The hour-long panel discussion that concluded the conference gave attendees the chance to ask our presenters follow up questions about their talks and present new questions on a variety of brain health topics.  Questions from the audience ranged from promising curative therapies for neurodegenerative diseases to the potential role of personal genomics services such as 23andme. Discussion generated during the panel session proved both insightful and well informed, largely due to the level of knowledge demonstrated by the audience.  Following the panel, attendees were invited to join Lifespan at a separate venue for dinner to continue discussion on the topics of the day and share their interests with other health and longevity enthusiasts.  

We hope to see you at our next conference.

Lifespan is proud to present its second annual Mini Conference, to be held in downtown Vancouver on December 7th.  Last year's mini conference brought together Soceity members from across B.C. and this year we are excited to host the event i na larger space to accommodate our growing membership.  The theme of this year's event is "Life Extension and Your Brain" and we are hosting a full day of guest speakers, presentations and lunch for new and existing members.  The complimentary lunch is suitable for most diets (vegetarian and vegan friendly).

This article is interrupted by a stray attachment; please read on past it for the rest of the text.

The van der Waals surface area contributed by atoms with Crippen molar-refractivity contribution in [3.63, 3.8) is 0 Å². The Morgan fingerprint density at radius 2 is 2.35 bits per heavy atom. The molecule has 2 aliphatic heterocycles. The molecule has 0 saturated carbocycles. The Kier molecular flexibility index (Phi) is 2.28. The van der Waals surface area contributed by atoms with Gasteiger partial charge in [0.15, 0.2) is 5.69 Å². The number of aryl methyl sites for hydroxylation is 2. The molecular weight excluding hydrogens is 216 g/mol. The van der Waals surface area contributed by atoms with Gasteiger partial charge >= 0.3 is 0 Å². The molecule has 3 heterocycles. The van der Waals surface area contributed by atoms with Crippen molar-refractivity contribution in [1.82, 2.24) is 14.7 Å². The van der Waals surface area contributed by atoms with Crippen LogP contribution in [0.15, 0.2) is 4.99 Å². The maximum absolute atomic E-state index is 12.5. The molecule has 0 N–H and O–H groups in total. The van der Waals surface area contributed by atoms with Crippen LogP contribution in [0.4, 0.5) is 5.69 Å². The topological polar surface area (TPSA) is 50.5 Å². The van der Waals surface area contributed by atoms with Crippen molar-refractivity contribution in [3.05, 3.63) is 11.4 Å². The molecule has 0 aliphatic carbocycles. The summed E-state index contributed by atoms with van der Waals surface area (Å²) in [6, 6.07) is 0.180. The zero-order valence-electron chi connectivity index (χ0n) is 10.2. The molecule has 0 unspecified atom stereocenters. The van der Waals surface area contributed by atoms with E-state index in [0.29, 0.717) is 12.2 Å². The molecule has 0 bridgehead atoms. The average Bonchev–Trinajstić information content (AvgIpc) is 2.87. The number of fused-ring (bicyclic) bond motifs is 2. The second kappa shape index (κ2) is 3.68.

The event is located at The Network Hub at 422 Richards St., downtown Vancouver, from 10am-445pm, with dinner afterwards at Subeez Cafe (within walking distance).

Here are the speaker bios and abstracts.

Hans Wu - Nutrition+ and Brain Health

Abstract: The health of your brain in old age can be affected by what you do now, like the rest of your body. Aspects such as nutrition and supplementation will be covered with a large focus on using the evidence to determine effective methods to preserve who we are.

Bio: Hans is an upper-year medical student with a large interest in nutrition and health. He has been involved with various online life extension forums for many years, and has a voracious interest in supporting lifestyle choices with solid evidence.

Dano Morrison - Use it or Lose it: Cognitive exercise for extending longevity

Abstract: Preclinical research suggests that those with more mentally active lives have decreased risk of dementia, but the associations between mental activity, cognitive performance, dementia, & longevity are not yet fully understood. In this talk, I will evaluate research into dementia and mental activity, focusing on effectiveness of 'cognitive exercise’ such as brain training software and meditation, and whether any effects transfer to general cognitive function, longevity, and quality of life.